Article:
On November 17, 2007, we got our first condensate of dipolar chromium atoms 52Cr. Our set-up to create the condensate from cold atoms of chromium is an all optical evaporation method. We trap several million metastable atoms of chromium in an optical trap formed in the focus of an infra-red horizontal beam of high intensity. We accumulate 5S2 metastable atoms into this trap in presence of the MOT laser beams. Then we switch off the beams and the MOT gradient, we transfer the atoms in the ground state, we spin polarize the atoms in the state of lowest energy, and then we superimpose gradually a vertical IR beam to the horizontal beam, so that we create a "dimple" pontential at the beam intersection.
Finally, it is in this "dimple" that we perform evaporative cooling by lowering the power of the optical trap. The experimental proof for the obtention of a condensate fraction are, as for other condensates, the emergence of a very fine peak at the center of a thermal distribution for a critical value of the final temperature (the bimodal structure appears for a temperature of about 150 nK). We observed as well an anisotropic expansion after switching off the trap. We obtain on a regular basis a pure condensate of about 10000 atoms in a 18 s long sequence.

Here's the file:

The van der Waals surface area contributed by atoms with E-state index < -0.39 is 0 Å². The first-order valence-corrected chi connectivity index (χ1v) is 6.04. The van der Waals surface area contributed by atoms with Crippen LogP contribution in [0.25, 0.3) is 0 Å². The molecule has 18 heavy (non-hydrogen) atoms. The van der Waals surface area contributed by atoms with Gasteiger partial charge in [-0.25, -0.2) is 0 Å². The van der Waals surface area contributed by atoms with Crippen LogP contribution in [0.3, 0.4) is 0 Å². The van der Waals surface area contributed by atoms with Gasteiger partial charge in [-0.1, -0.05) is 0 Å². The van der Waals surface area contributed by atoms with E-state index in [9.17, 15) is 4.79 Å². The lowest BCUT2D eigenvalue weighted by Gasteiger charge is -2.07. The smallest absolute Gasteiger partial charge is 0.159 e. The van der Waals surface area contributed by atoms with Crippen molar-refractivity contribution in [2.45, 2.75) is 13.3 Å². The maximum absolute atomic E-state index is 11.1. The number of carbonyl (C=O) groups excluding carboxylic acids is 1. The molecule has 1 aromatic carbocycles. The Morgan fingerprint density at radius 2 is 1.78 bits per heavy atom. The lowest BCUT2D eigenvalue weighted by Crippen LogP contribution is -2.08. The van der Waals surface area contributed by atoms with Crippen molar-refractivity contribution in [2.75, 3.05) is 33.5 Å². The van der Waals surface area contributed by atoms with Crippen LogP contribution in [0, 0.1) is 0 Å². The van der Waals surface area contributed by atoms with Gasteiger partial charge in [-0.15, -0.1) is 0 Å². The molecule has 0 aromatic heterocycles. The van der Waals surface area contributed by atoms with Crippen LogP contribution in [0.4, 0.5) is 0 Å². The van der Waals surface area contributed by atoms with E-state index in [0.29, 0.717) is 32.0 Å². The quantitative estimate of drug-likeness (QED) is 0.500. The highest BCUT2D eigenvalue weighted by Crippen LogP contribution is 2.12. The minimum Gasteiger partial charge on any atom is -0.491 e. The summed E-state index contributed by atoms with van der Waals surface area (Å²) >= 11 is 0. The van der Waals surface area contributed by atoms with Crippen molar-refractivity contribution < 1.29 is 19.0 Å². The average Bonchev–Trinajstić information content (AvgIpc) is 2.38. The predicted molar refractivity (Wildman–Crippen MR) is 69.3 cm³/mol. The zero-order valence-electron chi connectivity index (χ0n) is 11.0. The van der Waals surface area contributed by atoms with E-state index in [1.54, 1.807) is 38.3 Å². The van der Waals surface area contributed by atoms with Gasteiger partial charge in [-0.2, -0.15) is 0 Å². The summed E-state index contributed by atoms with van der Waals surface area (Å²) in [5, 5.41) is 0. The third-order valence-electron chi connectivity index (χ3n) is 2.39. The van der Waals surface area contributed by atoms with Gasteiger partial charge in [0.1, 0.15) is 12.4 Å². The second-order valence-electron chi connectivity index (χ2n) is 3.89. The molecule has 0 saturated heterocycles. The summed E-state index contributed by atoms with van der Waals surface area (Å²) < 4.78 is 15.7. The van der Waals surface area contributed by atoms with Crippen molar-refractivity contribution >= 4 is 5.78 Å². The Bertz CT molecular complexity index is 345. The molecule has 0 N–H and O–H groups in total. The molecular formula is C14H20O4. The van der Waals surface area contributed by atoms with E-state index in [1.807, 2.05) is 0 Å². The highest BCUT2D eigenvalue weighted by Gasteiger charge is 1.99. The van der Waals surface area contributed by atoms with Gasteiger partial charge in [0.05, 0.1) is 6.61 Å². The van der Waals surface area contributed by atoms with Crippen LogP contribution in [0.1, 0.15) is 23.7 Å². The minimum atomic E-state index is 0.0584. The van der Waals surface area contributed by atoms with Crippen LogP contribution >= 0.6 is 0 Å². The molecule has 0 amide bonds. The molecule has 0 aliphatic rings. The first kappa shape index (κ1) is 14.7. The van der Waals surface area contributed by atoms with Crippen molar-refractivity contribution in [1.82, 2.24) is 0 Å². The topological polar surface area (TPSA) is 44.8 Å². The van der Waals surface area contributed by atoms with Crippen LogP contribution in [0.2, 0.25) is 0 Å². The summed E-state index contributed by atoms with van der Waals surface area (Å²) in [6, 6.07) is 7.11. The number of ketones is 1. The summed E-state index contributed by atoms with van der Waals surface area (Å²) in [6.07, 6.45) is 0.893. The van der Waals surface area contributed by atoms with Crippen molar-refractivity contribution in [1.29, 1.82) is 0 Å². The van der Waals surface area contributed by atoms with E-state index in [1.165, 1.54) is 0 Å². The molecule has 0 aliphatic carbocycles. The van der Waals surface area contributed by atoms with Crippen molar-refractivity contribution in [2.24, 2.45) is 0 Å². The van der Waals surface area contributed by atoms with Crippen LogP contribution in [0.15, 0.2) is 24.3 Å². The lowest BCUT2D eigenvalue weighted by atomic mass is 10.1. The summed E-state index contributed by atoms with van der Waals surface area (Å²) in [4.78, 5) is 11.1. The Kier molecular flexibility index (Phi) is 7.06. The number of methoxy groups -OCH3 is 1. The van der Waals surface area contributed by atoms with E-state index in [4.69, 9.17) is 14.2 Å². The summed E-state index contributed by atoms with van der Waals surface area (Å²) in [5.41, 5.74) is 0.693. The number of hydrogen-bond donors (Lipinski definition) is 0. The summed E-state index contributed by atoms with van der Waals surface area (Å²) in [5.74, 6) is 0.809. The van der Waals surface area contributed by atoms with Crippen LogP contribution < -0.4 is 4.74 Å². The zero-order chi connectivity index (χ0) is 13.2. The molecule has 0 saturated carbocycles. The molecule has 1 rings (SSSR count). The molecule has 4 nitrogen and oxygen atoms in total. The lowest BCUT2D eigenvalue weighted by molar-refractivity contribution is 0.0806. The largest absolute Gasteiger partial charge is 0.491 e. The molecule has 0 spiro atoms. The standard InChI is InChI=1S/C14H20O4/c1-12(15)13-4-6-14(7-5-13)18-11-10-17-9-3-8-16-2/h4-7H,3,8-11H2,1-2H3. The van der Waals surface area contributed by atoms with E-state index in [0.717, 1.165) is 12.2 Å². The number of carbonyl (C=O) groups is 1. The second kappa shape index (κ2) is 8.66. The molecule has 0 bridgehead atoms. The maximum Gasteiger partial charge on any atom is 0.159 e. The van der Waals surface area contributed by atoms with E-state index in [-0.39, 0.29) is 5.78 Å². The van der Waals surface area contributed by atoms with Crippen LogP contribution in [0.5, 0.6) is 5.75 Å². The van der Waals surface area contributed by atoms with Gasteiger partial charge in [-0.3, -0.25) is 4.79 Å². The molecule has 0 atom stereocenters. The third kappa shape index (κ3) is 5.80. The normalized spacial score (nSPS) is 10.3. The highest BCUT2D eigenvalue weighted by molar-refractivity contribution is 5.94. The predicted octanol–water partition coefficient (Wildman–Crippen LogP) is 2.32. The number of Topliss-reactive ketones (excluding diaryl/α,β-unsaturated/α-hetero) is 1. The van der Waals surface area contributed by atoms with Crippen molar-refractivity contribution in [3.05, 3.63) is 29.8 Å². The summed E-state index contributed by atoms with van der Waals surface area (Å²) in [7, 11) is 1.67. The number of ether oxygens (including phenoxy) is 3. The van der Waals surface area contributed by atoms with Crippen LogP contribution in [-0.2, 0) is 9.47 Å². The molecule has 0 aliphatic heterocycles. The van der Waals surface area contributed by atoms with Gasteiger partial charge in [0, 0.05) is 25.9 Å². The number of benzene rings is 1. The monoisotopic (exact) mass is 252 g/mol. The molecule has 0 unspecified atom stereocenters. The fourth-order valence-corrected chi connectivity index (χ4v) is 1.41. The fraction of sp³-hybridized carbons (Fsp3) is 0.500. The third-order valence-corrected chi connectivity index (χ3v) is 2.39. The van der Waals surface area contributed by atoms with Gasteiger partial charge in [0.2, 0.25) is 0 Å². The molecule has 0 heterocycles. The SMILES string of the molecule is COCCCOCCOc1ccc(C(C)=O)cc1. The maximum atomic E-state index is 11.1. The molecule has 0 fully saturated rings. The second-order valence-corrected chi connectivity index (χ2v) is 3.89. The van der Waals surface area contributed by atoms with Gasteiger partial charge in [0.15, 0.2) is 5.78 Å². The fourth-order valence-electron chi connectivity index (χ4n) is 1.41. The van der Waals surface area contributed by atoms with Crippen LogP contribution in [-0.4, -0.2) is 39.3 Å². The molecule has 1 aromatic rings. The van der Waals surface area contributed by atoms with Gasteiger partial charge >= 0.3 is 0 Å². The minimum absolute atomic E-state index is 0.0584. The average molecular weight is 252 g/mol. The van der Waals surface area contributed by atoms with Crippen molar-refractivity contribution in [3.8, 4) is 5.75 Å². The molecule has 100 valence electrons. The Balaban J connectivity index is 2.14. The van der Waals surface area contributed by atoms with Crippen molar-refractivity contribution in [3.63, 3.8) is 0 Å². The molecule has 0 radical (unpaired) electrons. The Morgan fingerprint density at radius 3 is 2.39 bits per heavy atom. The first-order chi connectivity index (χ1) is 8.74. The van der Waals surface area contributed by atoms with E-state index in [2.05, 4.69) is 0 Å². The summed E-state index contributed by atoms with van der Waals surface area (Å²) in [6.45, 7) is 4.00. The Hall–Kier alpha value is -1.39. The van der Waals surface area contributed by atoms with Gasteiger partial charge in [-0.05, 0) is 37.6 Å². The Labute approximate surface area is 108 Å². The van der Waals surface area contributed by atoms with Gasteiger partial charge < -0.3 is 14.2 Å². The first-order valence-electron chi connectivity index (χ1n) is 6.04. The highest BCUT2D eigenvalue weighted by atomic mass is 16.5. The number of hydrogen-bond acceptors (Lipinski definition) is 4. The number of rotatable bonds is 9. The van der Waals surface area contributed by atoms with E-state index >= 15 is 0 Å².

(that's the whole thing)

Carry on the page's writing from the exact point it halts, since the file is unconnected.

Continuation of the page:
The field of quantum dipolar gases offers many opportunities for research that we will explore in the coming years with a particularly strong interest for the transfer of quantum dipolar gases into optical lattices (1D, 2D and 3D) and for the realization of a Fermi sea with the fermionic isotope 53Cr that our experimental setup allow to prepare at the same time as the bosonic isotope.